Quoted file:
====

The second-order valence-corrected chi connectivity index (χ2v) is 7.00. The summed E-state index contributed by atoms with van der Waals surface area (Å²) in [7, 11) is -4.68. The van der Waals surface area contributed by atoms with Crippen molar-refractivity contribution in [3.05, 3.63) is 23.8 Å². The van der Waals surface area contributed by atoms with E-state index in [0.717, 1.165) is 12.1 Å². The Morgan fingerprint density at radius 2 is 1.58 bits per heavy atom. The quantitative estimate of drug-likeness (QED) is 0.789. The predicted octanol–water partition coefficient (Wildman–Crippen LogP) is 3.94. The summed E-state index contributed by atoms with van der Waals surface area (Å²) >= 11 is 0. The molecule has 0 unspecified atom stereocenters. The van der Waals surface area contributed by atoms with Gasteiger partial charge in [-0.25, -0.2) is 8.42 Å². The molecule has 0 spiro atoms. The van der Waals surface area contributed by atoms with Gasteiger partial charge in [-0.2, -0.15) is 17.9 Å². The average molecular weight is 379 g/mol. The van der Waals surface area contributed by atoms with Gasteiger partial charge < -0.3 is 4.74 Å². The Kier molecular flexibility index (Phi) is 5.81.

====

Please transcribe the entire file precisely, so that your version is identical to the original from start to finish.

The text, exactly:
The second-order valence-corrected chi connectivity index (χ2v) is 7.00. The summed E-state index contributed by atoms with van der Waals surface area (Å²) in [7, 11) is -4.68. The van der Waals surface area contributed by atoms with Crippen molar-refractivity contribution in [3.05, 3.63) is 23.8 Å². The van der Waals surface area contributed by atoms with E-state index in [0.717, 1.165) is 12.1 Å². The Morgan fingerprint density at radius 2 is 1.58 bits per heavy atom. The quantitative estimate of drug-likeness (QED) is 0.789. The predicted octanol–water partition coefficient (Wildman–Crippen LogP) is 3.94. The summed E-state index contributed by atoms with van der Waals surface area (Å²) >= 11 is 0. The molecule has 0 unspecified atom stereocenters. The van der Waals surface area contributed by atoms with Gasteiger partial charge in [-0.25, -0.2) is 8.42 Å². The molecule has 0 spiro atoms. The van der Waals surface area contributed by atoms with Gasteiger partial charge in [-0.2, -0.15) is 17.9 Å². The average molecular weight is 379 g/mol. The van der Waals surface area contributed by atoms with Gasteiger partial charge < -0.3 is 4.74 Å². The Kier molecular flexibility index (Phi) is 5.81.